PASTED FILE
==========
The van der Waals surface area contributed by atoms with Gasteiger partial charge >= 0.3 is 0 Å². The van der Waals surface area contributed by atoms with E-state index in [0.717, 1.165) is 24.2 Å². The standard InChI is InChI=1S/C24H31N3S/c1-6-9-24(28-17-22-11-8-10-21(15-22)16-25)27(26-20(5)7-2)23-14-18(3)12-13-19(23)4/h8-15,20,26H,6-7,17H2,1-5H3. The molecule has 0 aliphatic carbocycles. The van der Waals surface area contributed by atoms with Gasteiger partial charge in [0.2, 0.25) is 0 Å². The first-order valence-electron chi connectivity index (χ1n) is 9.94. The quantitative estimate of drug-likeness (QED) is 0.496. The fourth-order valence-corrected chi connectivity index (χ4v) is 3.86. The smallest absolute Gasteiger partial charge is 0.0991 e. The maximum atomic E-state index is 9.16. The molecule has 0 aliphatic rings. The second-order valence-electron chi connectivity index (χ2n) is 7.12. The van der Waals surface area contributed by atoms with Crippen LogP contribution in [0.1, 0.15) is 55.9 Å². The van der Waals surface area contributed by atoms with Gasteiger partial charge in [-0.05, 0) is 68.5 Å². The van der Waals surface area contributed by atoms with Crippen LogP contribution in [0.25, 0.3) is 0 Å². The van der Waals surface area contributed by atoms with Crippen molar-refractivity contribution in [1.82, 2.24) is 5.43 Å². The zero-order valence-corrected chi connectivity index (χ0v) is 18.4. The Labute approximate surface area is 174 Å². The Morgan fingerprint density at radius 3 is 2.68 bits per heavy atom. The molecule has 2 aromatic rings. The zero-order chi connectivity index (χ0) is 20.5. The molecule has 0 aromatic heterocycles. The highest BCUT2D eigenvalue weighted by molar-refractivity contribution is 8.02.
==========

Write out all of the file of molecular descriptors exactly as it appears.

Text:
The van der Waals surface area contributed by atoms with Gasteiger partial charge >= 0.3 is 0 Å². The van der Waals surface area contributed by atoms with E-state index in [0.717, 1.165) is 24.2 Å². The standard InChI is InChI=1S/C24H31N3S/c1-6-9-24(28-17-22-11-8-10-21(15-22)16-25)27(26-20(5)7-2)23-14-18(3)12-13-19(23)4/h8-15,20,26H,6-7,17H2,1-5H3. The molecule has 0 aliphatic carbocycles. The van der Waals surface area contributed by atoms with Gasteiger partial charge in [0.2, 0.25) is 0 Å². The first-order valence-electron chi connectivity index (χ1n) is 9.94. The quantitative estimate of drug-likeness (QED) is 0.496. The fourth-order valence-corrected chi connectivity index (χ4v) is 3.86. The smallest absolute Gasteiger partial charge is 0.0991 e. The maximum atomic E-state index is 9.16. The molecule has 0 aliphatic rings. The second-order valence-electron chi connectivity index (χ2n) is 7.12. The van der Waals surface area contributed by atoms with Crippen LogP contribution in [0.1, 0.15) is 55.9 Å². The van der Waals surface area contributed by atoms with Gasteiger partial charge in [-0.05, 0) is 68.5 Å². The van der Waals surface area contributed by atoms with Crippen LogP contribution in [0.25, 0.3) is 0 Å². The van der Waals surface area contributed by atoms with Crippen molar-refractivity contribution in [1.82, 2.24) is 5.43 Å². The zero-order valence-corrected chi connectivity index (χ0v) is 18.4. The Labute approximate surface area is 174 Å². The Morgan fingerprint density at radius 3 is 2.68 bits per heavy atom. The molecule has 2 aromatic rings. The zero-order chi connectivity index (χ0) is 20.5. The molecule has 0 aromatic heterocycles. The highest BCUT2D eigenvalue weighted by molar-refractivity contribution is 8.02.